Kuwait or Estonia, than in the most populous nations of India
or China. However, the effect is not marked. India and China
together have about 2.4 billion people, and the total number of
people living in countries with populations in the range 10 -
100 million is about 2.1 billion, and in the range 100 million to
a billion is about 1.5 billion.
Given the ubiquity of power laws, and the fact that a 1/x
power law exactly neuters any observer selection effect as in
the above case, might a 1/x power law be a signature of an
arbitrary, or random classification?
Mass Distribution of Animal Species
OK, well let’s get back to our ants, and ask the question of
what is the expected abundance of our species, assuming we are
randomly sampled from all conscious species on the Earth. The
distribution of species populations tends to follow a power law,
with a typical rank-abundance plot within a species size class
following a power law m
r with exponent m = 1.9 (Sie-
mann et al. 1999), where A is the abundance of the the rth most
abundant species. Rank-abundance plots are related to cumu-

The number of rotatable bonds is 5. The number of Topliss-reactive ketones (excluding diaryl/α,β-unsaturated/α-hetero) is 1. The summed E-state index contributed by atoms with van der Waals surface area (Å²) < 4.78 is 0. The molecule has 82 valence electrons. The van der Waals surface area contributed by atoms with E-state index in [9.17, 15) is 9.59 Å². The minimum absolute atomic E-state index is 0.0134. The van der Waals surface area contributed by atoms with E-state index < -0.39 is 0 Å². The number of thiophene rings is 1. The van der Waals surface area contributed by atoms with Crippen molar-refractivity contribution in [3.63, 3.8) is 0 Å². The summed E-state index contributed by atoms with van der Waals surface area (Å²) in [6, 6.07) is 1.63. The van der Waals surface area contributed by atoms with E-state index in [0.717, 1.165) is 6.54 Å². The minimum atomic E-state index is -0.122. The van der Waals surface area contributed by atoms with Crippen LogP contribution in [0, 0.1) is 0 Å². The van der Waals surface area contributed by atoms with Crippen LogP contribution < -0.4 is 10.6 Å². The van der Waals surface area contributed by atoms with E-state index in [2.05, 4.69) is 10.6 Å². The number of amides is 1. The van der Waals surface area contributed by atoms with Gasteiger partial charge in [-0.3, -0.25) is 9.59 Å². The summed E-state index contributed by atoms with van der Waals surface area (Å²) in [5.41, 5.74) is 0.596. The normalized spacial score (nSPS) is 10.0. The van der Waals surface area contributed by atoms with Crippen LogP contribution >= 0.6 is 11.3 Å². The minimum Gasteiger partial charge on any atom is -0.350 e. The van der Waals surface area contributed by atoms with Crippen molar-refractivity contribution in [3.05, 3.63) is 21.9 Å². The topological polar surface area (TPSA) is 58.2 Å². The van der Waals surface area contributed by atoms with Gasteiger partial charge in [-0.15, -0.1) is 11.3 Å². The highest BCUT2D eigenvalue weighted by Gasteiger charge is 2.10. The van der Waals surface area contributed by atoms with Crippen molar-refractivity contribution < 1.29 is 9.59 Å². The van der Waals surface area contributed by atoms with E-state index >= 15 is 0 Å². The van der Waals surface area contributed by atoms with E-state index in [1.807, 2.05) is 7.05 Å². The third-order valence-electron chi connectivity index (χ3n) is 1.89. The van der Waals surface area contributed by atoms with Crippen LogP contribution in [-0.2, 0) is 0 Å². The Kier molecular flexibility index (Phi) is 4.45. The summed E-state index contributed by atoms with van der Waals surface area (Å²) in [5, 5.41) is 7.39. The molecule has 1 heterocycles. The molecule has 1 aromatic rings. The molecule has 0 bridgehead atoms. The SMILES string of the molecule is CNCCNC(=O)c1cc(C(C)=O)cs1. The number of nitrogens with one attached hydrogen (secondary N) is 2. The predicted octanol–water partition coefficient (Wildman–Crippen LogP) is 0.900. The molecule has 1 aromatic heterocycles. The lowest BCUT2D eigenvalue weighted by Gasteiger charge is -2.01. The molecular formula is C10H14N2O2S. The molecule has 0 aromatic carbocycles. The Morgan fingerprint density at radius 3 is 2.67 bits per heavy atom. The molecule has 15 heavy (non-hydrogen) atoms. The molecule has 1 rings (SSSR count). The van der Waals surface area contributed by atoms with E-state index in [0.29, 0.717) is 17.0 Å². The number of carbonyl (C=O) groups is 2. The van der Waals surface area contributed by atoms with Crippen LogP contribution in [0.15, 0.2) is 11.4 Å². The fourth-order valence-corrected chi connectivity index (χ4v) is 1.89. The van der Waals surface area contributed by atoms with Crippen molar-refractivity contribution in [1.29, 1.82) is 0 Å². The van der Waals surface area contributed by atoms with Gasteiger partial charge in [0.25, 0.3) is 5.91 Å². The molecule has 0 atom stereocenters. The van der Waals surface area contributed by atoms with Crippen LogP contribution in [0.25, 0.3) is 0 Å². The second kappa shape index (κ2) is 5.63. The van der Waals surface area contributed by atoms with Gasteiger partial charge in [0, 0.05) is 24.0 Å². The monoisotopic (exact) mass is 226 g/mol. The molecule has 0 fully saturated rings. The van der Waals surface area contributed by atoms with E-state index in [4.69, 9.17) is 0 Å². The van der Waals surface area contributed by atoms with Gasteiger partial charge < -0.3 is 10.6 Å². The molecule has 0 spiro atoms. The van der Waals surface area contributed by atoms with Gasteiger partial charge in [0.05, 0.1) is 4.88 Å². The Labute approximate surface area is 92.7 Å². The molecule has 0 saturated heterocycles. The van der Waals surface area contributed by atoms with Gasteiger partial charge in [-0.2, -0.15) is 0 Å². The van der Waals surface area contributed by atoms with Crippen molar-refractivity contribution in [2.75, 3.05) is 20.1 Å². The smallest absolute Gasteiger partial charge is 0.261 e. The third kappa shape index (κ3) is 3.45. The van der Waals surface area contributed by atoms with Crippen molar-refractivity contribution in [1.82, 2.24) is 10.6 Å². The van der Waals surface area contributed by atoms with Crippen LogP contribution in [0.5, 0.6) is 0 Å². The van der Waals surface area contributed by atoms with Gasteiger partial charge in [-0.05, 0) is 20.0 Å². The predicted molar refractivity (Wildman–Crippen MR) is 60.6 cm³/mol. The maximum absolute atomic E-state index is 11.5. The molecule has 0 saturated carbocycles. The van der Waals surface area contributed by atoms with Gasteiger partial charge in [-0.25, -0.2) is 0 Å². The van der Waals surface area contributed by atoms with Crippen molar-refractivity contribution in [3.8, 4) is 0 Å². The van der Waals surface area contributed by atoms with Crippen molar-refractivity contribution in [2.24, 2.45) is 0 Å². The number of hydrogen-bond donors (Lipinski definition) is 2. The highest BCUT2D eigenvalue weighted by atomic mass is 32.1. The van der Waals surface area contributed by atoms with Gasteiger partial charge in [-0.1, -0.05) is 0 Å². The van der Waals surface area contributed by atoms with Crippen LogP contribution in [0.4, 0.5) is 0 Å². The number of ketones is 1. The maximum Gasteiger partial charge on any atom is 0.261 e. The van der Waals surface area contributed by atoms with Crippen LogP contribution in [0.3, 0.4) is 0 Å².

lative size distributions (Newman, 2005):
 
where N is the total number of species in a size class, and
px the distribution of species abundances. Solving (2) im-
pA is also a power law, with exponent 1.52. By the
argument in the previous section, we would therefore expect to
find ourselves to be one of the many species with few indi-
viduals, if all animals were conscious, as the distribution of
abundances falls off faster than 1/A. Yet our species abundance
is many orders higher (6 × 109) than the minimum abundance
for viability (approx 103). However, for the most part of our
species’ existence on the Earth, our abundance was much less,
and perhaps integrated over time, our total abundance is not so
different from that of other species of our size class.
However, let us ask a different question: “what is our ex-